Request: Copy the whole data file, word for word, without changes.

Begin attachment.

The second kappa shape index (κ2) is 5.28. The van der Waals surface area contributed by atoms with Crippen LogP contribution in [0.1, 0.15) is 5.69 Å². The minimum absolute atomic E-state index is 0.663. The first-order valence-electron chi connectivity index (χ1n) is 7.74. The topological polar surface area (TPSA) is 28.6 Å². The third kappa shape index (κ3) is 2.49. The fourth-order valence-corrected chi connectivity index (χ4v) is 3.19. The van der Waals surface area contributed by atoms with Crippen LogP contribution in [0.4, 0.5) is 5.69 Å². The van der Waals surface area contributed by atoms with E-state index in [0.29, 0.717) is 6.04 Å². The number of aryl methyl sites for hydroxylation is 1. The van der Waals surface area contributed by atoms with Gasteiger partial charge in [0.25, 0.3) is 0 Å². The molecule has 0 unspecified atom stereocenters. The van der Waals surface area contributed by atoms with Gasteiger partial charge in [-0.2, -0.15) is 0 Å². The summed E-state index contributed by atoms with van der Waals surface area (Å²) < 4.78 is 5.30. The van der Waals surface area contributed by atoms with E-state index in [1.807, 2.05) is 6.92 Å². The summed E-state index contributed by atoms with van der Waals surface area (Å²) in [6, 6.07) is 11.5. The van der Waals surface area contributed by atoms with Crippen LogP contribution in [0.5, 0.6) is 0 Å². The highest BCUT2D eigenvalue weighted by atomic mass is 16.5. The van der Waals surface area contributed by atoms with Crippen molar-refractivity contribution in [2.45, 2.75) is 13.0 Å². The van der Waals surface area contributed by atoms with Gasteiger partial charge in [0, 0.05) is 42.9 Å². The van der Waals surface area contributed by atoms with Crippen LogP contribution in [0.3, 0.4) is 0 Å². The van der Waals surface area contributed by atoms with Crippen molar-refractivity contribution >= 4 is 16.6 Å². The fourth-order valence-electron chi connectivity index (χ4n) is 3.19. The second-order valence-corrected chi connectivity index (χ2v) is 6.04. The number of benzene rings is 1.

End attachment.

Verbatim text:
The second kappa shape index (κ2) is 5.28. The van der Waals surface area contributed by atoms with Crippen LogP contribution in [0.1, 0.15) is 5.69 Å². The minimum absolute atomic E-state index is 0.663. The first-order valence-electron chi connectivity index (χ1n) is 7.74. The topological polar surface area (TPSA) is 28.6 Å². The third kappa shape index (κ3) is 2.49. The fourth-order valence-corrected chi connectivity index (χ4v) is 3.19. The van der Waals surface area contributed by atoms with Crippen LogP contribution in [0.4, 0.5) is 5.69 Å². The van der Waals surface area contributed by atoms with E-state index in [0.29, 0.717) is 6.04 Å². The number of aryl methyl sites for hydroxylation is 1. The van der Waals surface area contributed by atoms with Gasteiger partial charge in [0.25, 0.3) is 0 Å². The molecule has 0 unspecified atom stereocenters. The van der Waals surface area contributed by atoms with Gasteiger partial charge in [-0.2, -0.15) is 0 Å². The summed E-state index contributed by atoms with van der Waals surface area (Å²) < 4.78 is 5.30. The van der Waals surface area contributed by atoms with E-state index in [1.807, 2.05) is 6.92 Å². The summed E-state index contributed by atoms with van der Waals surface area (Å²) in [6, 6.07) is 11.5. The van der Waals surface area contributed by atoms with Crippen LogP contribution in [0.5, 0.6) is 0 Å². The highest BCUT2D eigenvalue weighted by atomic mass is 16.5. The van der Waals surface area contributed by atoms with Crippen molar-refractivity contribution in [2.45, 2.75) is 13.0 Å². The van der Waals surface area contributed by atoms with Gasteiger partial charge in [0, 0.05) is 42.9 Å². The van der Waals surface area contributed by atoms with Crippen LogP contribution in [0.3, 0.4) is 0 Å². The van der Waals surface area contributed by atoms with Crippen molar-refractivity contribution >= 4 is 16.6 Å². The fourth-order valence-electron chi connectivity index (χ4n) is 3.19. The second-order valence-corrected chi connectivity index (χ2v) is 6.04. The number of benzene rings is 1.